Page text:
Smile! The world is a beautiful place (^_^)


Yay, first butterflies of the year! The European Peacock butterfly (Aglais io) usually spend the winters in buildings or trees, and therefore often appear quite early in the spring.  Before it goes into hibernation, it convert some of their blood sugar into glycerol which works as a kind of “anti-freeze” during the cold winter. Clever, eh! After hibernation (March or April), it will lay its eggs, often in batches of 500 (!) at a time and several layers deep to increase the chance that some will be protected from desiccation and birds. In the next coming weeks, the adults have lived for almost a year and they die of old age. Around the same time, the caterpillars of the next generation hatch and in July they form chrysalides, in August they emerge as adults, and in September they go into hibernation. And so the cycle goes on!

Note: It shouldn’t be confused with the American Peacock butterfly (Anartia), they’re not closely related.

More interesting information and pictures can be found on this excellent learning site here

10 responses

  1. Beautiful photos! I love the Peacock Butterfly, but have yet to see any butterflies around here this spring.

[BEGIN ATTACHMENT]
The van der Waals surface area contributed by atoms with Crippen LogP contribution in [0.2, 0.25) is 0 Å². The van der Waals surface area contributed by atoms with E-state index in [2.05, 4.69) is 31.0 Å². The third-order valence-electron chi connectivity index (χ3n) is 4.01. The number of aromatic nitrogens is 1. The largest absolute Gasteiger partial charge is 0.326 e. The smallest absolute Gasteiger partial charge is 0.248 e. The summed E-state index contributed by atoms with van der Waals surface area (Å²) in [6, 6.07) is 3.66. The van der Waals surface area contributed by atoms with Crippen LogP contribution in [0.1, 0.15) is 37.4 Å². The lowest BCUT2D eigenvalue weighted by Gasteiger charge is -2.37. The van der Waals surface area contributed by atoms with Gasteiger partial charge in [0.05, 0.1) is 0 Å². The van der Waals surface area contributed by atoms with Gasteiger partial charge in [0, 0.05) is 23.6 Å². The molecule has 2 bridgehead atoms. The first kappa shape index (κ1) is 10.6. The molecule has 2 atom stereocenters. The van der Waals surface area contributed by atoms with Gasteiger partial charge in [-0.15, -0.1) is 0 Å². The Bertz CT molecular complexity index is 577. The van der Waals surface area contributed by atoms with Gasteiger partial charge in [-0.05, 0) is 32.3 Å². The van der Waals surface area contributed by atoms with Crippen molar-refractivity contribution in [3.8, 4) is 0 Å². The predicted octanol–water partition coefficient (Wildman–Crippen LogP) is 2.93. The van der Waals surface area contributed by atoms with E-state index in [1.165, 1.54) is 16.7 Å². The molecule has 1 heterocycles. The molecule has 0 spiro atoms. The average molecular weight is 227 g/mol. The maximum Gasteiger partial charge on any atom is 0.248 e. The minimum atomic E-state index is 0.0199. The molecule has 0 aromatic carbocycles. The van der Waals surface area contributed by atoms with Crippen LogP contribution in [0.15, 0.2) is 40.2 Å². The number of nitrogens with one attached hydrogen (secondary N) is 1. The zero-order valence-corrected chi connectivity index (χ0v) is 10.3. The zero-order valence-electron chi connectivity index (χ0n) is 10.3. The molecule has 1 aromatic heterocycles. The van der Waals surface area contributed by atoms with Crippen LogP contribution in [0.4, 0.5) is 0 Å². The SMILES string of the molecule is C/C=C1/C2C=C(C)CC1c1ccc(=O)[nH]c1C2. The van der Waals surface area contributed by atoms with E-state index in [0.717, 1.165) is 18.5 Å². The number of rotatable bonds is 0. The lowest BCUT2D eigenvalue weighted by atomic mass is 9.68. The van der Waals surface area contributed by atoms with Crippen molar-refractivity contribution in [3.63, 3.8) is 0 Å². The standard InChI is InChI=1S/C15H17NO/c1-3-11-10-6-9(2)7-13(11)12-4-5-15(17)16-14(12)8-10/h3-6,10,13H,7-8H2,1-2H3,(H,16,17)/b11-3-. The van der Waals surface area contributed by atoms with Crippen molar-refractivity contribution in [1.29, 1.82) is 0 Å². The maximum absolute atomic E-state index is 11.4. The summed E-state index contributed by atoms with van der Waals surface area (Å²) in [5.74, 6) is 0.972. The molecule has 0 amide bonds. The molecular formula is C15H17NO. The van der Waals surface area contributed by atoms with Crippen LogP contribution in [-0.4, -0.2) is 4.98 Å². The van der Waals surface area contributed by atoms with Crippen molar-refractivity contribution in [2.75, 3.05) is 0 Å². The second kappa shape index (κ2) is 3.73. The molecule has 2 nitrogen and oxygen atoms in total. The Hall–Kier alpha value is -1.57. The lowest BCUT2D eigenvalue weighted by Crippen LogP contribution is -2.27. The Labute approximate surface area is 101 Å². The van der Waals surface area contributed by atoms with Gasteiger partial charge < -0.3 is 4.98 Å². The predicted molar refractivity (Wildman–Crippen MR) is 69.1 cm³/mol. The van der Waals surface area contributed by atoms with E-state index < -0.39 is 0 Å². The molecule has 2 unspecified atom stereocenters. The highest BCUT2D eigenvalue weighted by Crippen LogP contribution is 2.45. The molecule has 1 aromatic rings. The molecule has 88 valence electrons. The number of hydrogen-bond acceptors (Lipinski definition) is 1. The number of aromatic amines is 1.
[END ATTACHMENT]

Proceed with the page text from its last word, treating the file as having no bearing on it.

April 8, 2018 at 1:28 PM

    • Thanks so much, Pete! 🙂 The season just started here, I hope to see a lot more soon!

      April 9, 2018 at 3:06 PM

  2. Excellent Camilla! Great to see them back.

    April 8, 2018 at 2:09 PM

  3. Hi, Camilla 🙂
    Lovely macro photography. Those vibrant colours really hit home.
    And thanks for the scientific details. You could become my place to go for insect info!! 🙂
    Have a good week.

    April 8, 2018 at 4:07 PM

    • Hi John, thanks so much! 🙂 I don’t know that much about insects, but I learn as I go along!
      Have a good week you too, and hi to Daphne!

      April 9, 2018 at 3:09 PM

  4. Wow, that’s quite an intensely colored butterfly for the first of the year!! I’m used to very plain butterflies early on. The reproductive cycles and strategies are so interesting and varied in butterflies, thank you for describing this one. Beautiful, Camilla, I bet you’re happy!

    April 11, 2018 at 4:27 PM

    • Thanks so much, Lynn! 🙂 I am thrilled the bugs are returning! Very exciting times now, you never know what you’re gonna find on your photo walks!

      April 11, 2018 at 5:08 PM

  5. How beautiful and you provide great information, too. Wonderful images, Camilla.

    April 15, 2018 at 10:06 PM

    • Thanks so much, Jane! I’m not a writer but I try to share some brief facts or observations, especially when it comes to bugs.

      April 16, 2018 at 11:34 AM

Leave a Reply

Fill in your details below or click an icon to log in: Logo

You are commenting using your account. Log Out /  Change )

Google photo

You are commenting using your Google account. Log Out /  Change )

Twitter picture

You are commenting using your Twitter account. Log Out /  Change )

Facebook photo

You are commenting using your Facebook account. Log Out /  Change )

Connecting to %s

This site uses Akismet to reduce spam. Learn how your comment data is processed.